Buechele greets me in the lobby and suggests going over to Crystal Worlds for a tour. Sounds good to me. Jeez, the place is crawling with tourists. Inside the giant are seven underground chambers each having a different theme. Crystalline works of art by artists such as Salvador Dali, Andy Warhol and Keith Haring can be found along with the world's biggest crystal (weighing 135 pounds). Personally, I'm most impressed with the immense see-through wall inside one chamber containing 12 TONS of colorful cut crystal stones.

After the tour we head for the lounge area where we sit down and go through my questions. How many people work in the head office? They don't break it down. Besides this factory there's another several miles away. A combined total of 5,400 employees work in the two, which obviously gives credence to calling Wattens a company town. The tallest building in the complex is nine stories. Parking isn't a problem here with plenty to go around. Smoking is allowed in the offices, it's 20 minutes to nearest airport (Innsbruck), five minutes to nearest freeway and though there's no corporate aircraft there's a helipad.

My request to see the CEO's office and boardroom is denied. Why? Buechele says outsiders aren't allowed in the factory. "But isn't senior management in an office building?" I ask. Buechele says management is spread among a variety of buildings. I ask if I can see Helmut Swarovski's office, he's on the Board of Management. "No", answers Buechele. "Why?" I ask. It's then I learn the reason. According to Buechele they don't allow outsiders onto the premises because the process Swarovski uses to produce crystals is a trade secret. Somewhat incredulous I say, "What? You mean other companies can't do what Swarovski does?" "No", she answers. Buechele goes on to say that the machinery used in crystal production is built in-house, thus not letting outsiders know how it's done. Wow, I never realized this. Still, I'm not interested in seeing the factory-only the offices of senior management. Sounds like a lame reason to keep out visitors.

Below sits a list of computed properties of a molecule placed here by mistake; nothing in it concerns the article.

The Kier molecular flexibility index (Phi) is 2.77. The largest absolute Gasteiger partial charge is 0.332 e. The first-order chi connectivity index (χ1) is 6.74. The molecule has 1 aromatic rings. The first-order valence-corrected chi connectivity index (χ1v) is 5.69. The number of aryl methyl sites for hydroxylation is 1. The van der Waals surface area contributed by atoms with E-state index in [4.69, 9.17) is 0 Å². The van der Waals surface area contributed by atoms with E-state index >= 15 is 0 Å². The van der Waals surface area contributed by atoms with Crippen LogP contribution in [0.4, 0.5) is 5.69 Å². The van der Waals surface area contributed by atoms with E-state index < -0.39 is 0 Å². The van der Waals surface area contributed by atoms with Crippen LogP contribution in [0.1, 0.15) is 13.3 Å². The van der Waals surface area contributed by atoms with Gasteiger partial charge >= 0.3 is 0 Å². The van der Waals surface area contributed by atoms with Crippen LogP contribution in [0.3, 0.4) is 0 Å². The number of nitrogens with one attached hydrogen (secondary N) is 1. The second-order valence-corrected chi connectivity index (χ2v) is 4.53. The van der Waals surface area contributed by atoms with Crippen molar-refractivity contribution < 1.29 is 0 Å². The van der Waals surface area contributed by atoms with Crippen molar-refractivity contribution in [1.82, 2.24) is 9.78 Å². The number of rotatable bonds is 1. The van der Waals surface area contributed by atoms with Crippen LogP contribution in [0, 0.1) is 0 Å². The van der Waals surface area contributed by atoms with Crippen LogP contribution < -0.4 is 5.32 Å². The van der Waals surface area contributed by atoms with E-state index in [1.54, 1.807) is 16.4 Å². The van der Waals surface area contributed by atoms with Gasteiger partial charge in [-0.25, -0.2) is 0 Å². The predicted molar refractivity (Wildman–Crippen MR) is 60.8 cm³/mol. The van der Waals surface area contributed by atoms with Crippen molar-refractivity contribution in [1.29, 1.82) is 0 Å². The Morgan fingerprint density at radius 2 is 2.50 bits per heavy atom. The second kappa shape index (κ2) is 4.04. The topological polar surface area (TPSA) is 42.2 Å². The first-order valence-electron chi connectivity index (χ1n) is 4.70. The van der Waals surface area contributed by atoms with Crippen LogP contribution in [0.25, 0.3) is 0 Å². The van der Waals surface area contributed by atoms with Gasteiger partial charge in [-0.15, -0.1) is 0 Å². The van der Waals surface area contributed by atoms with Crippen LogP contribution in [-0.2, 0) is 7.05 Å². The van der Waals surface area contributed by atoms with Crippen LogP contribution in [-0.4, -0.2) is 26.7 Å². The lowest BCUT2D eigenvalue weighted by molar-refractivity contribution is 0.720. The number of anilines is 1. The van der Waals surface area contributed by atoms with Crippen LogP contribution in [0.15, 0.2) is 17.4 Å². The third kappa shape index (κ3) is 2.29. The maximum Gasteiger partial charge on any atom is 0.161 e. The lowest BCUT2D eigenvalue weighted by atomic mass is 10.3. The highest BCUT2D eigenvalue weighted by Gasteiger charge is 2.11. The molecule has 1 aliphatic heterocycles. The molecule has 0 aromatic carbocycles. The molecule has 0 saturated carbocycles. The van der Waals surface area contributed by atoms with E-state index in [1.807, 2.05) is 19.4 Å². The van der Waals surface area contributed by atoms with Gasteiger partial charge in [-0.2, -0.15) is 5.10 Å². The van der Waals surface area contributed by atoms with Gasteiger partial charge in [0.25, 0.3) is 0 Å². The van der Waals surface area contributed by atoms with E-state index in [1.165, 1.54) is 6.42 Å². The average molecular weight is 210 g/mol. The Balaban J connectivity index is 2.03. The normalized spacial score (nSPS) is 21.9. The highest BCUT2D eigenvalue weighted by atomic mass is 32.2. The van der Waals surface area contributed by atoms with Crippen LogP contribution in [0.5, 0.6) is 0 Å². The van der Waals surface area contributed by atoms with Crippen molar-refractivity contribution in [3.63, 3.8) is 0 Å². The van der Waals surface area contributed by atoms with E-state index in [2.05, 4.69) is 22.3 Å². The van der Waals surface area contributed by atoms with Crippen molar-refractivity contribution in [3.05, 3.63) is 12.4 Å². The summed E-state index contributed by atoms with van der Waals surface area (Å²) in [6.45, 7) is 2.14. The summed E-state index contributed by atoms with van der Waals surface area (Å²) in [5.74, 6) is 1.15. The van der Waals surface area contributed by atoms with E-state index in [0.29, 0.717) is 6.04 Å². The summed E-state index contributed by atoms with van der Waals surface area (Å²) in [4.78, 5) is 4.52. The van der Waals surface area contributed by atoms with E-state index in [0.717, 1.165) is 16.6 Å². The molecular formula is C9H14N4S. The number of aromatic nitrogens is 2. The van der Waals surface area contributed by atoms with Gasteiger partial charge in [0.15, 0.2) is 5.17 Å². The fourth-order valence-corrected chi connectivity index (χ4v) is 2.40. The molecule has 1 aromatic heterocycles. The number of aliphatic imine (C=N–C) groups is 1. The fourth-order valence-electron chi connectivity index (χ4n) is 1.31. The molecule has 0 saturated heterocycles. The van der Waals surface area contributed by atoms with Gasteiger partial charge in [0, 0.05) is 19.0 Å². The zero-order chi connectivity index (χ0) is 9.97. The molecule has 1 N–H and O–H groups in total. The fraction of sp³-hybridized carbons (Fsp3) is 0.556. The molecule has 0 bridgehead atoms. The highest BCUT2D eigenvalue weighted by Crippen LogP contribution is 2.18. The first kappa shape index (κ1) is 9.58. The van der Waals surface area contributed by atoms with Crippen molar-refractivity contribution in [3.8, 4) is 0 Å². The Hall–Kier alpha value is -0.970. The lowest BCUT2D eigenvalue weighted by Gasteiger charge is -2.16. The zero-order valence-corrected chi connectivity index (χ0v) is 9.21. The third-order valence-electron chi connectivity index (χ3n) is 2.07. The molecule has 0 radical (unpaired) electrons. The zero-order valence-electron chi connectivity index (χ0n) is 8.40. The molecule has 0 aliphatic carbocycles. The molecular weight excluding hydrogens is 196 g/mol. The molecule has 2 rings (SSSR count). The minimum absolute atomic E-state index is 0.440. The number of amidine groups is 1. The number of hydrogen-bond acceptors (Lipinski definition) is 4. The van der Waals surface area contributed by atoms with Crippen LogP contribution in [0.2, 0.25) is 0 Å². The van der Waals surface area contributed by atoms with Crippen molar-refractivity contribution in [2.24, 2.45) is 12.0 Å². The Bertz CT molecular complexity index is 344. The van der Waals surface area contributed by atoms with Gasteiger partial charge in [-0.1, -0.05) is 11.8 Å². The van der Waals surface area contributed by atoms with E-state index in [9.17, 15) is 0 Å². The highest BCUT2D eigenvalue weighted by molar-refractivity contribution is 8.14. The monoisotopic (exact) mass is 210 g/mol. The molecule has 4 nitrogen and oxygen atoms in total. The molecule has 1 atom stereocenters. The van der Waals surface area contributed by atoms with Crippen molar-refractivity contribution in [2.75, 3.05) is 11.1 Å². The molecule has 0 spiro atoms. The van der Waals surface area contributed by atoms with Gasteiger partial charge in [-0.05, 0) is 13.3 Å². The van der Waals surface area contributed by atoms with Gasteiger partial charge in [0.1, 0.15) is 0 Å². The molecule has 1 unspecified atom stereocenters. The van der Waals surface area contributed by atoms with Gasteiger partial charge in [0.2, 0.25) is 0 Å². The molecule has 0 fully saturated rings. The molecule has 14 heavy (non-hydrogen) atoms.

The charming Buechele doesn't let me leave empty-handed. I'm given two cool gifts; one is a tiny crystal globe-for my global trek and the other is a tiny crystal-laden bicycle.

Oh, and for a final piece of trivia. Remember back in 1972 when the "Mood Stone" became the rage? You know, the stone that changes its color according to the mood of its wearer? Swarovski was/is the main supplier